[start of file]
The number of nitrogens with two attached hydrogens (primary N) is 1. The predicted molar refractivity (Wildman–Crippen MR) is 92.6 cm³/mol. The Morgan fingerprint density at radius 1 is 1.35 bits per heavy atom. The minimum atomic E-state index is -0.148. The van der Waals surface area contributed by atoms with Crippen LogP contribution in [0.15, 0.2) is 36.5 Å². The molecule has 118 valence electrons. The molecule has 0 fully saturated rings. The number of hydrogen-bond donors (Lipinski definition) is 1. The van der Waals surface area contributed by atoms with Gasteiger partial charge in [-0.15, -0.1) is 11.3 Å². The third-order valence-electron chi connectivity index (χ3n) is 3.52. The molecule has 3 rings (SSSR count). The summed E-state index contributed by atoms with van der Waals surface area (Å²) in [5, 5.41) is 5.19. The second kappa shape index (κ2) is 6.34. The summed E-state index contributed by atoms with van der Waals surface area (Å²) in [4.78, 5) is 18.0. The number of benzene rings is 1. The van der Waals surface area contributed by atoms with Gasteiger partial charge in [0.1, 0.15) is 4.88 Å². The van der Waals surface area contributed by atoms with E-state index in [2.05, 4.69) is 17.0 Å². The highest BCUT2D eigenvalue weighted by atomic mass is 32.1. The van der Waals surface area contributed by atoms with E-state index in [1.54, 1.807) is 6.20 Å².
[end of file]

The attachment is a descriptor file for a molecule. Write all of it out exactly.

The number of nitrogens with two attached hydrogens (primary N) is 1. The predicted molar refractivity (Wildman–Crippen MR) is 92.6 cm³/mol. The Morgan fingerprint density at radius 1 is 1.35 bits per heavy atom. The minimum atomic E-state index is -0.148. The van der Waals surface area contributed by atoms with Crippen LogP contribution in [0.15, 0.2) is 36.5 Å². The molecule has 118 valence electrons. The molecule has 0 fully saturated rings. The number of hydrogen-bond donors (Lipinski definition) is 1. The van der Waals surface area contributed by atoms with Gasteiger partial charge in [-0.15, -0.1) is 11.3 Å². The third-order valence-electron chi connectivity index (χ3n) is 3.52. The molecule has 3 rings (SSSR count). The summed E-state index contributed by atoms with van der Waals surface area (Å²) in [5, 5.41) is 5.19. The second kappa shape index (κ2) is 6.34. The summed E-state index contributed by atoms with van der Waals surface area (Å²) in [4.78, 5) is 18.0. The number of benzene rings is 1. The van der Waals surface area contributed by atoms with Gasteiger partial charge in [0.1, 0.15) is 4.88 Å². The van der Waals surface area contributed by atoms with E-state index in [2.05, 4.69) is 17.0 Å². The highest BCUT2D eigenvalue weighted by atomic mass is 32.1. The van der Waals surface area contributed by atoms with E-state index in [1.54, 1.807) is 6.20 Å².